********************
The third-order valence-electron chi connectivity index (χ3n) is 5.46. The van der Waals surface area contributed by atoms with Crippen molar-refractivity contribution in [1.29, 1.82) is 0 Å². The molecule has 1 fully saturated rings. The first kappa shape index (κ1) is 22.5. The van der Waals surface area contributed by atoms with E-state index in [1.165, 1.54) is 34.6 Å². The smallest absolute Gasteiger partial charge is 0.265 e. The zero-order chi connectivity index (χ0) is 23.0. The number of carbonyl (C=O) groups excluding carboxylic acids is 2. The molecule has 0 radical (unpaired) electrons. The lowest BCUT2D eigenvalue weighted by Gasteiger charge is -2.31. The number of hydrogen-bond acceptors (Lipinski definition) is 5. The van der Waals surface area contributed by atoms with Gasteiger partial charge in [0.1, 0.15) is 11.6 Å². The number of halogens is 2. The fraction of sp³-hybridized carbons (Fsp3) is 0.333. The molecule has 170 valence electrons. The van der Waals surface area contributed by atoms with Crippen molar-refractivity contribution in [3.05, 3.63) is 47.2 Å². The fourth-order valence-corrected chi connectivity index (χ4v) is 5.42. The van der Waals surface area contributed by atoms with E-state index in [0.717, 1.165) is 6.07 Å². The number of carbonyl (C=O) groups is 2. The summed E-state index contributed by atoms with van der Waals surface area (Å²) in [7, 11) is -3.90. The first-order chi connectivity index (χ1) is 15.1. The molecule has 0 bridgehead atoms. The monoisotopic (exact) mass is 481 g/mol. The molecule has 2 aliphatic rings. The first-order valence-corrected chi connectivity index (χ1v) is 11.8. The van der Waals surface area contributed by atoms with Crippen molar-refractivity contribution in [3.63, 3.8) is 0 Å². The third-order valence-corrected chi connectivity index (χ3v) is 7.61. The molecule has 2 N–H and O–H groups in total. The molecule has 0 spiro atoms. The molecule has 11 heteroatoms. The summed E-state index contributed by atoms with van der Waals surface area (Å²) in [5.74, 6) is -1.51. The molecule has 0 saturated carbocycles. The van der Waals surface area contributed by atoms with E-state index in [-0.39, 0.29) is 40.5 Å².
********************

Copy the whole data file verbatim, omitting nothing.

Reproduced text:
The third-order valence-electron chi connectivity index (χ3n) is 5.46. The van der Waals surface area contributed by atoms with Crippen molar-refractivity contribution in [1.29, 1.82) is 0 Å². The molecule has 1 fully saturated rings. The first kappa shape index (κ1) is 22.5. The van der Waals surface area contributed by atoms with E-state index in [1.165, 1.54) is 34.6 Å². The smallest absolute Gasteiger partial charge is 0.265 e. The zero-order chi connectivity index (χ0) is 23.0. The number of carbonyl (C=O) groups excluding carboxylic acids is 2. The molecule has 0 radical (unpaired) electrons. The lowest BCUT2D eigenvalue weighted by Gasteiger charge is -2.31. The number of hydrogen-bond acceptors (Lipinski definition) is 5. The van der Waals surface area contributed by atoms with Gasteiger partial charge in [0.1, 0.15) is 11.6 Å². The number of halogens is 2. The fraction of sp³-hybridized carbons (Fsp3) is 0.333. The molecule has 170 valence electrons. The van der Waals surface area contributed by atoms with Crippen molar-refractivity contribution in [3.05, 3.63) is 47.2 Å². The fourth-order valence-corrected chi connectivity index (χ4v) is 5.42. The van der Waals surface area contributed by atoms with E-state index in [0.717, 1.165) is 6.07 Å². The number of carbonyl (C=O) groups is 2. The summed E-state index contributed by atoms with van der Waals surface area (Å²) in [7, 11) is -3.90. The first-order chi connectivity index (χ1) is 15.1. The molecule has 0 bridgehead atoms. The monoisotopic (exact) mass is 481 g/mol. The molecule has 2 aliphatic rings. The first-order valence-corrected chi connectivity index (χ1v) is 11.8. The van der Waals surface area contributed by atoms with Crippen molar-refractivity contribution in [3.63, 3.8) is 0 Å². The third-order valence-corrected chi connectivity index (χ3v) is 7.61. The molecule has 2 N–H and O–H groups in total. The molecule has 0 spiro atoms. The molecule has 11 heteroatoms. The summed E-state index contributed by atoms with van der Waals surface area (Å²) in [5.74, 6) is -1.51. The molecule has 0 saturated carbocycles. The van der Waals surface area contributed by atoms with E-state index in [-0.39, 0.29) is 40.5 Å².